For at least a generation, but probably longer, Lexington’s downtown has developed in collusion with the preferences of its white, wealthy, citizens. Worse yet, community developers, with only a few exceptions, have ignored the input and welfare of Lexington’s entire community as they pander to the interests of its merchants or social elite.
The most obvious example of this trend is the construction of Rupp Arena in the 1970s, a process that is detailed in Betty Boles Ellison’s controversial and horribly-written book, Kentucky’s Domain of Greed, Power, and Corruption (2001). Ellison claims that the Lexington Convention Center strong-armed administrators from the University of Kentucky to agree to lease the downtown arena. By not having an on-campus arena, UK has lost out on revenues it would have received otherwise. “The practice of protecting downtown Lexington at the university’s expense is so ingrained and incestuous,” she says, “that it continues today.”
Bad writing aside, Ellison’s claims are borne out by acts like the construction of Thoroughbred Park in 1990. According to “Urban Fabric,” an article in the University of Kentucky’s journal disClosure, the park was designed by Lexington’s Triangle Society without the concensus or input of the community. The park replicates with striking veresimilitude the stretch run of the Kentucky Derby. The the artificial rolling bluegrass hills, meant to represent our state’s defining geographic feature, also conveniently obscure from view Goodlowetown, a humble, predominantly black neighborhood that many people interpret to be a testament to systemic social inequality that often goes hand in hand with the horse racing industry.
Now, the most recent community development (which is well-known at this juncture) is the plan to build CentrePointe, a high-rise luxury hotel complex on an entire block of Main Street. The project will dramatically alter the downtown landscape, forcing out local mainstays like The Dame and Busters. The change itself is fine, except for the fact that this decision follows in the wake of a series of developments that precluded the general values of this community.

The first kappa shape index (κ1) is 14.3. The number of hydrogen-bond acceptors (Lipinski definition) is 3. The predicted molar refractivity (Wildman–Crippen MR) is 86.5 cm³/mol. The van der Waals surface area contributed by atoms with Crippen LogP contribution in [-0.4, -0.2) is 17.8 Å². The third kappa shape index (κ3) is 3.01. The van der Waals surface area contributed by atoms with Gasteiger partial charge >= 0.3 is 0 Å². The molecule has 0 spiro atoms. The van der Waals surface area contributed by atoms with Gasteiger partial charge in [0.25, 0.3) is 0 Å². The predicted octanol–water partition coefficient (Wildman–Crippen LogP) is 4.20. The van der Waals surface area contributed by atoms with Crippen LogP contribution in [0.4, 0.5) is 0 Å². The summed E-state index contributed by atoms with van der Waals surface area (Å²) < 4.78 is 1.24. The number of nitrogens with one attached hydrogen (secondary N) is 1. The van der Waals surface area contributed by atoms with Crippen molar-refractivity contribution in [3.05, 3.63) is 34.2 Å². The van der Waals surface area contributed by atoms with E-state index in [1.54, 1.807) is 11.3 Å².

Lexington desperately attempts to style itself as the “Horse Captial of the World,” and thus it aligns community development and public policy with the upcoming 2010 Altech FEI World Equestrian Games, even when that means foregoing other legitimate investments in public programming. CentrePointe developers boast that the the project will be completed well before the games, a relief for the influx of horse admirers who will be in need of housing when the games are happening.
The problem is not so much whether Lexington actually needs to have a left-of-center music venue like the Dame, an off-beat watering hole like Busters, or a jewlery broker like Rosenburg’s. Rather, it’s an issue of how much a project like this will alter the landscape and patterns of community in the downtown area. Consider some of the points made by the Herald-Leader’s Beverly Fortune:
- The project relies on tax dollars for financial backing.
- The Farmer’s Market on Vine will have to be relocated because of the construction.
- The development will require land from Phoenix Park, on Main and Limestone, that will be turned into parking.
- A significant number of what some consider to be “historically significant” buildings will need to be destroyed.
These alterations are significant enough, I believe, to warrant widespread consensus, especially considering that the Equestrian Games will last for a little more than two weeks, while these changes will affect the character of Lexington’s downtown for decades to come.